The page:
Monday 13 March 2017

Avoiding broken promises

In this story last week about the Chancellor’s little local difficulty over the increase in National Insurance, the Tory MP for Carmarthen West and South Pembrokeshire came up with a real humdinger of a suggestion; or at least it would be if he followed it through to its logical conclusion.  In essence, as he sees it, the problem isn’t that the Chancellor broke a promise, it’s that the Tories were silly enough to make the promise in the first place.  Matters such as taxation policy are best left vague, so that the government can respond to changes in circumstances.

That needs to be followed through, though.  Clearly, without knowing what any putative government is going to do on taxes, it’s difficult to make any spending pledges either.  And it isn’t only financial circumstances that might change, so perhaps all policies should be left unstated in case the government feels it needs to do something different.  It’s an approach which would lead to very short manifestos.  One sentence would be quite enough:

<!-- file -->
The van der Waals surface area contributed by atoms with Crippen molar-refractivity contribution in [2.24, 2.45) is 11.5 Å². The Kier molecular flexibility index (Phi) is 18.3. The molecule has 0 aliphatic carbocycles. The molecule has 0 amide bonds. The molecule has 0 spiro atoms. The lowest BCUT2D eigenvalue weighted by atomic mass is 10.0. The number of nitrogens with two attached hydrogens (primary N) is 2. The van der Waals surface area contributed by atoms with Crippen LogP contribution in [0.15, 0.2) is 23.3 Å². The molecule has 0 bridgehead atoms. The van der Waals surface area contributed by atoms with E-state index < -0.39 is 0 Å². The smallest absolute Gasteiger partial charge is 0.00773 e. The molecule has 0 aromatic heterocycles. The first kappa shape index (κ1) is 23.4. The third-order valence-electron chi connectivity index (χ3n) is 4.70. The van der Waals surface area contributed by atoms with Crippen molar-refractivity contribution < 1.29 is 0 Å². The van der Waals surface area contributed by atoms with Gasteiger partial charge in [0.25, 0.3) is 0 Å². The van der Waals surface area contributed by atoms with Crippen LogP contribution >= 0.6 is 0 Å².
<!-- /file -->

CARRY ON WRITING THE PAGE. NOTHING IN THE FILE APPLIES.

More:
“We will do whatever we think needs to be done at any point in time.”

I’d like to think that it’s an approach which would never catch on, but it actually strikes me as a refreshingly honest statement of the current government’s approach.  I’ll bet that the PM won’t be overjoyed at seeing the cat let out of the bag.

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